The Freedom of Being Social

Whether it’s Egypt, the London riots or the Bay Area Rapid Transit system — even Google+ — the direction we’re heading feels dangerous.

Should the rise in social media use push the lines of freedom, expression, assembly and privacy one way or another, or erase them altogether? And if so, what are the circumstances involved?

Admittedly, it’s a difficult debate to wrestle. The following articles provide some fascinating thoughts to consider.

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Cell Phone Censorship in San Francisco? » The Bay Area Rapid Transit (BART) asked wireless providers to halt service in four stations in San Francisco to prevent protestors from communicating with each other. The action came after BART notified riders that there might be demonstrations in the city.

SEE ALSO: S.F. subway muzzles cell service during protest

SEE ALSO: BART pulls a Mubarak in San Francisco

Colorado Is Tracking Social Media Movements » Colorado’s Department of Public Safety is employing analysts at the Colorado Information Analysis Center to monitor sites like Twitter and Facebook with an eye to gleaning information about potentially disruptive events before they happen. By monitoring social media conversations in real time, the CDPS analysts hope to be able to identify emerging threats within minutes of the first discussion by online plotters — which should hopefully allow law enforcement to preempt, for example, apparently spontaneous outbursts of civil disorder.

SEE ALSO: Denver watching, preparing to protect against youth riots

NYPD forms new social media unit to mine Facebook and Twitter for mayhem  » The NYPD has formed a new unit to track troublemakers who announce plans or brag about their crimes on Twitter, MySpace and Facebook. 

SEE ALSO: NYPD’s Social Media Unit will Track Criminals of Facebook, Twitter

Blaming the tools: Britain proposes a social-media ban » […] As author and journalism professor Jeff Jarvis has noted in his response to the British prime minister’s comments, democratic governments have to be very careful in making moves that curtail free speech, even if they think their motivation is justified. And as others have pointed out, Britain is already on what many believe is the wrong side of the freedom of speech issue in other ways — including its support for so-called “super-injunctions” that restrict the publication of certain information about court cases in that country, and in some cases have resulted in bans on using social media.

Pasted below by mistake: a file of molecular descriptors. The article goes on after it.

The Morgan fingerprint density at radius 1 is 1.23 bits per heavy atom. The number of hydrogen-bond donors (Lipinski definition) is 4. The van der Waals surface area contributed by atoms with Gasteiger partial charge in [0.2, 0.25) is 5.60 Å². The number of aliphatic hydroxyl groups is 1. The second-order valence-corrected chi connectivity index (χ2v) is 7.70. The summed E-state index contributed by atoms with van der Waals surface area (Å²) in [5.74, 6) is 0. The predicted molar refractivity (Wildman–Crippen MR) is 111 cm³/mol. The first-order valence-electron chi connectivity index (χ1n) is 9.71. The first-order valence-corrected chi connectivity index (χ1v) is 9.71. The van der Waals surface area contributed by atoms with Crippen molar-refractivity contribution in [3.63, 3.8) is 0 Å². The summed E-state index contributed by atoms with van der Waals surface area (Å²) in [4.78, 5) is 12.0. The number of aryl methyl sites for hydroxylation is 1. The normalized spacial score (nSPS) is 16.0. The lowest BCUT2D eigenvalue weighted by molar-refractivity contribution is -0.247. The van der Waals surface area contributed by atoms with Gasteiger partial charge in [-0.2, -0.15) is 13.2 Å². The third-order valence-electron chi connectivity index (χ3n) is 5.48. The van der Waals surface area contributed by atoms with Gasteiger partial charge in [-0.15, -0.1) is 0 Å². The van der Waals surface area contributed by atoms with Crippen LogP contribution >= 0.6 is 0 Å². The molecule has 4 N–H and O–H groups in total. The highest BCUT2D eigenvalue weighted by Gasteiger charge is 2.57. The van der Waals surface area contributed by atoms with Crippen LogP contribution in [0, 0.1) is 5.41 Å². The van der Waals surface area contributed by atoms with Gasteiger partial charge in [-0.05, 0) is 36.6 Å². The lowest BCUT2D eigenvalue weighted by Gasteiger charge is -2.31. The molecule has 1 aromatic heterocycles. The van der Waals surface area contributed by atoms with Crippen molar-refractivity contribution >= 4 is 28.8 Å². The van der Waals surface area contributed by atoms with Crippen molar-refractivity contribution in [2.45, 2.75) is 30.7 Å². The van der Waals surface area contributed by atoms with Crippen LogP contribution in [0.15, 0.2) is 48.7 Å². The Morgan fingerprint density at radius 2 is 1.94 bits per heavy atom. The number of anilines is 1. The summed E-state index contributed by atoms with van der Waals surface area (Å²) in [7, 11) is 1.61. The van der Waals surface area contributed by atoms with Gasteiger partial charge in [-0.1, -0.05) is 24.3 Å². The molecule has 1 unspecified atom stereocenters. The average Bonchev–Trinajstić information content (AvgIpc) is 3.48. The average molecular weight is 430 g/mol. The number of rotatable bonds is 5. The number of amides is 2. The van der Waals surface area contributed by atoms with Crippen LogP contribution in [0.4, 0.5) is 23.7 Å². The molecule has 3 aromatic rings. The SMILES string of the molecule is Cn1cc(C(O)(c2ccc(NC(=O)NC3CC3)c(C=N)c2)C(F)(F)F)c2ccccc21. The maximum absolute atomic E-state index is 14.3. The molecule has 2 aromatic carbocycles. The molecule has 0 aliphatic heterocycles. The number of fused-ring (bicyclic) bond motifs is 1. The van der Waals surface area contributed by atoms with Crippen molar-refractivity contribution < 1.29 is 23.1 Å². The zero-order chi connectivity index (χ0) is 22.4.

SEE ALSO: First, China. Next: The Great Firewall of… Australia

SEE ALSO: Update on the Australian Internet Filtering

Randi Zuckerberg Runs in the Wrong Direction on Pseudonymity Online » Speaking […] on a panel discussion about social media hosted by Marie Claire magazine, Randi Zuckerberg said,

I think anonymity on the Internet has to go away. People behave a lot better when they have their real names down. … I think people hide behind anonymity and they feel like they can say whatever they want behind closed doors.

Pseudonymity, Anonymity, And Accountability Online » […] now and then, pseudonymous or anonymous trolls cross the line by sending sexually explicit content or violent threats. This is when productive discourse stops and becomes sport and spectacle.

SEE ALSO: How the Internet Created an Age of Rage

The Growing Cowardice of Online Anonymity » Anonymous sources are of course among the newspaper reporter’s best friends, without whom the cause of informing the public would be severely set back. But anonymity is also a tremendous aid to the resentful, the scandalous and the cowardly, and the signs are that the tidal of wave of anonymous comment made possible by the Internet is getting even bigger. 

SEE ALSO: Use Your Real Name on Google+ or Get Minused Fast

Does Google+ Hate Women? » […] There are many, many resources that can explain to Google why adopting this policy is a stupid idea (aside from the obvious business advantage of not alienating early adopters and potential G+ evangelists). One of the best can be found at the Geek Feminism Wiki: The cost to these people {of denying pseudonym use} can be vast, including: 

  • harassment, both online and offline 
  • discrimination in employment, provision of services, etc. 
  • actual physical danger of bullying, hate crime, etc. 
  • arrest, imprisonment, or execution in some jurisdictions 
  • economic harm such as job loss, loss of professional reputation, etc. 
  • social costs of not being able to interact with friends and colleagues

SEE ALSO: The Future of Anonymous Activity Online

SEE ALSO: The National Strategy for Trusted Identities in Cyberspace